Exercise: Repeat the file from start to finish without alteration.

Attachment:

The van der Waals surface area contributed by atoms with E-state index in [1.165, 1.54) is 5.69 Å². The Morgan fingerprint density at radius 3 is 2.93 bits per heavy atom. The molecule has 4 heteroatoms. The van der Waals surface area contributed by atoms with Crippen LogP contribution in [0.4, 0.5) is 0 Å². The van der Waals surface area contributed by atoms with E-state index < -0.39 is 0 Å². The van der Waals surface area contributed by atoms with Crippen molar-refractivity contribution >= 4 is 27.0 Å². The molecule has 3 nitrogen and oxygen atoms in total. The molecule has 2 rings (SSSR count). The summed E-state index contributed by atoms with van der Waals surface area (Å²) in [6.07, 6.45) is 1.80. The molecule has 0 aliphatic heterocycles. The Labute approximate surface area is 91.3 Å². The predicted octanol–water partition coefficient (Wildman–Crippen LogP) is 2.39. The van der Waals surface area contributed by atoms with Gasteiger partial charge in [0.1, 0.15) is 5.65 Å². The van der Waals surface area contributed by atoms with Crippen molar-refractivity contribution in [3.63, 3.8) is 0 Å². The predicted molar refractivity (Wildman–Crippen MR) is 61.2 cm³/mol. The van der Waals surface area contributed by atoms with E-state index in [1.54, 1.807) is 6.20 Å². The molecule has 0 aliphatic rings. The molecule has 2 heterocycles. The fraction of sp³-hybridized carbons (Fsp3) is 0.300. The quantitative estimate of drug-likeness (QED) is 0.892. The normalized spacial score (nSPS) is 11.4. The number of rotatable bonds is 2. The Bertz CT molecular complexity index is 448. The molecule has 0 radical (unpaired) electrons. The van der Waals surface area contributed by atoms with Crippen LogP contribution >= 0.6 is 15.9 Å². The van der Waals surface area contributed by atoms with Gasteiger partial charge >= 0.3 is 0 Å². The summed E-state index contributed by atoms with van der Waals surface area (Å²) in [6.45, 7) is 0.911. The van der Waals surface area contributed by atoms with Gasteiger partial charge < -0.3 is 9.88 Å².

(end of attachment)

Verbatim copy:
The van der Waals surface area contributed by atoms with E-state index in [1.165, 1.54) is 5.69 Å². The Morgan fingerprint density at radius 3 is 2.93 bits per heavy atom. The molecule has 4 heteroatoms. The van der Waals surface area contributed by atoms with Crippen LogP contribution in [0.4, 0.5) is 0 Å². The van der Waals surface area contributed by atoms with E-state index < -0.39 is 0 Å². The van der Waals surface area contributed by atoms with Crippen molar-refractivity contribution >= 4 is 27.0 Å². The molecule has 3 nitrogen and oxygen atoms in total. The molecule has 2 rings (SSSR count). The summed E-state index contributed by atoms with van der Waals surface area (Å²) in [6.07, 6.45) is 1.80. The molecule has 0 aliphatic heterocycles. The Labute approximate surface area is 91.3 Å². The predicted octanol–water partition coefficient (Wildman–Crippen LogP) is 2.39. The van der Waals surface area contributed by atoms with Gasteiger partial charge in [0.1, 0.15) is 5.65 Å². The van der Waals surface area contributed by atoms with Crippen molar-refractivity contribution in [3.63, 3.8) is 0 Å². The predicted molar refractivity (Wildman–Crippen MR) is 61.2 cm³/mol. The van der Waals surface area contributed by atoms with E-state index in [1.54, 1.807) is 6.20 Å². The molecule has 0 aliphatic rings. The molecule has 2 heterocycles. The fraction of sp³-hybridized carbons (Fsp3) is 0.300. The quantitative estimate of drug-likeness (QED) is 0.892. The normalized spacial score (nSPS) is 11.4. The number of rotatable bonds is 2. The Bertz CT molecular complexity index is 448. The molecule has 0 radical (unpaired) electrons. The van der Waals surface area contributed by atoms with Crippen LogP contribution >= 0.6 is 15.9 Å². The van der Waals surface area contributed by atoms with Gasteiger partial charge >= 0.3 is 0 Å². The summed E-state index contributed by atoms with van der Waals surface area (Å²) in [6.45, 7) is 0.911. The van der Waals surface area contributed by atoms with Gasteiger partial charge < -0.3 is 9.88 Å².